After a string of negative incidents within the blind box markets, the government considers rolling out tighter regulations
China should ramp up efforts to tighten its supervision of the red-hot but problematic blind box market, a top Chinese lawmaker said on Sunday.
At the annual meeting of the National People’s Congress, the country’s top legislature, Yang Xuemei urged the authorities to set a clear definition of blind box, a new form of collectible toys that has gone immensely popular over recent years, and create a list for items allowed to be sold via blind boxes.
Yang, who is concurrently president of Huanghe S&T University in central China’s Henan Province, also called for efforts to introduce and improve third-party supervisory mechanisms to regulate the ratio of limited-edition blind boxes and build a credit-scoring system to govern their vendors.
The blind box frenzy started when consumers could buy unlabelled packages containing random items, leading to a thriving market. Pop Mart (09992:HK) (Chinese: 泡泡玛特) was the first blind box company to go public while other players, such as 52TOYS, MINISO, and Robotime, also moved into this lucrative sector.
Blind box even went on to become a business model on the back of its element of surprise and novelty. Besides toys, industries from airlines to sports shoes distributors also imitated this marketing strategy.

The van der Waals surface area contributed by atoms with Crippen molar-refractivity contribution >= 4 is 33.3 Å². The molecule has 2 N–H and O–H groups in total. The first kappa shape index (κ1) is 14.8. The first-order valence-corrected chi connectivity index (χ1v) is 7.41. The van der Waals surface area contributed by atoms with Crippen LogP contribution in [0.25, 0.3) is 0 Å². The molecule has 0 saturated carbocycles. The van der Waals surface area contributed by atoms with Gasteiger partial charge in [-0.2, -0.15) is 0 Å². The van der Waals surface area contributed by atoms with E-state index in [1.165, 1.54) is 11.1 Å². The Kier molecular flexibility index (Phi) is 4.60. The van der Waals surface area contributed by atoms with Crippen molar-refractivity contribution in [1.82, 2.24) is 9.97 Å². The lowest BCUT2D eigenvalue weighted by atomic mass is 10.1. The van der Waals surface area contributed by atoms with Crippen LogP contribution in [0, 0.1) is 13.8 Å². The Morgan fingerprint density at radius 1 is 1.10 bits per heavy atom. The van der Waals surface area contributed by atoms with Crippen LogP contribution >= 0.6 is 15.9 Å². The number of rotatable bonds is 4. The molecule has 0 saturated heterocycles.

Yang's proposal came also in response to a spate of unscrupulous practices by blind box sellers that have irked consumers and the public alike, such as the sale of living animals.
In May 2021, media reported that about 160 puppies and kittens had been cooped up in blind boxes meant to be sold in Chengdu, capital of southwestern China's Sichuan Province. Four were dead when the animals were rescued. This sparked an outcry for a clampdown on the blind box business.
In recent years, some blind box operators have also come under fire for encouraging a wasteful lifestyle. Earlier this year, fast food chain KFC in China launched a sales campaign in partnership with Pop Mart, saying diners who paid CNY 99 (USD 15.6) for a set meal could have the chance to get a limited edition of toys hidden in a blind box, despite the odds of one to 72.
This led many blind box enthusiasts to order several meals to increase their odds of hitting the jackpot. Media reported that someone even paid over CNY 10,000 for 106 meals just to get the coveted toy. KFC subsequently was named and shamed by China Consumers Association, a consumer rights watchdog.
Yang, the lawmaker, said special campaigns ought to be organized to crack down on this sort of shenanigan.
She also advised market watchdogs to strengthen quality controls over blind box operators in the market, by properly carrying out spot checks and comparative tests.